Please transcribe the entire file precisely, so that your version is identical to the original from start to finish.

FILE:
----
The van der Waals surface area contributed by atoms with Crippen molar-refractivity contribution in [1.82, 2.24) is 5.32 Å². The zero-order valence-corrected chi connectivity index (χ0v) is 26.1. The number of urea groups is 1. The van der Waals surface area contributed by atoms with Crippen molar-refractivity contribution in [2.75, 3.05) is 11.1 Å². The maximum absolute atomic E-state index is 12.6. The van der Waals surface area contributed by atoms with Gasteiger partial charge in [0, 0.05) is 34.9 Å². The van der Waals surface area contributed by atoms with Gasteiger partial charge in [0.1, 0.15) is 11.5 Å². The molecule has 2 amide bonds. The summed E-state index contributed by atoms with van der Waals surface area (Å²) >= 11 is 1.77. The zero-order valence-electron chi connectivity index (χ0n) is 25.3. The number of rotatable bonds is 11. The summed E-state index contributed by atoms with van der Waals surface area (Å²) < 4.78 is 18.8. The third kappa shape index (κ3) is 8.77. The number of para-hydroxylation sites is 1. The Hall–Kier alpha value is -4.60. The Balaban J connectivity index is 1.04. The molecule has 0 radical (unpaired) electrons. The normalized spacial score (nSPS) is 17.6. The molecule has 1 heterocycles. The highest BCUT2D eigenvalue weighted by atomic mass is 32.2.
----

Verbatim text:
The van der Waals surface area contributed by atoms with Crippen molar-refractivity contribution in [1.82, 2.24) is 5.32 Å². The zero-order valence-corrected chi connectivity index (χ0v) is 26.1. The number of urea groups is 1. The van der Waals surface area contributed by atoms with Crippen molar-refractivity contribution in [2.75, 3.05) is 11.1 Å². The maximum absolute atomic E-state index is 12.6. The van der Waals surface area contributed by atoms with Gasteiger partial charge in [0, 0.05) is 34.9 Å². The van der Waals surface area contributed by atoms with Gasteiger partial charge in [0.1, 0.15) is 11.5 Å². The molecule has 2 amide bonds. The summed E-state index contributed by atoms with van der Waals surface area (Å²) >= 11 is 1.77. The zero-order valence-electron chi connectivity index (χ0n) is 25.3. The number of rotatable bonds is 11. The summed E-state index contributed by atoms with van der Waals surface area (Å²) < 4.78 is 18.8. The third kappa shape index (κ3) is 8.77. The number of para-hydroxylation sites is 1. The Hall–Kier alpha value is -4.60. The Balaban J connectivity index is 1.04. The molecule has 0 radical (unpaired) electrons. The normalized spacial score (nSPS) is 17.6. The molecule has 1 heterocycles. The highest BCUT2D eigenvalue weighted by atomic mass is 32.2.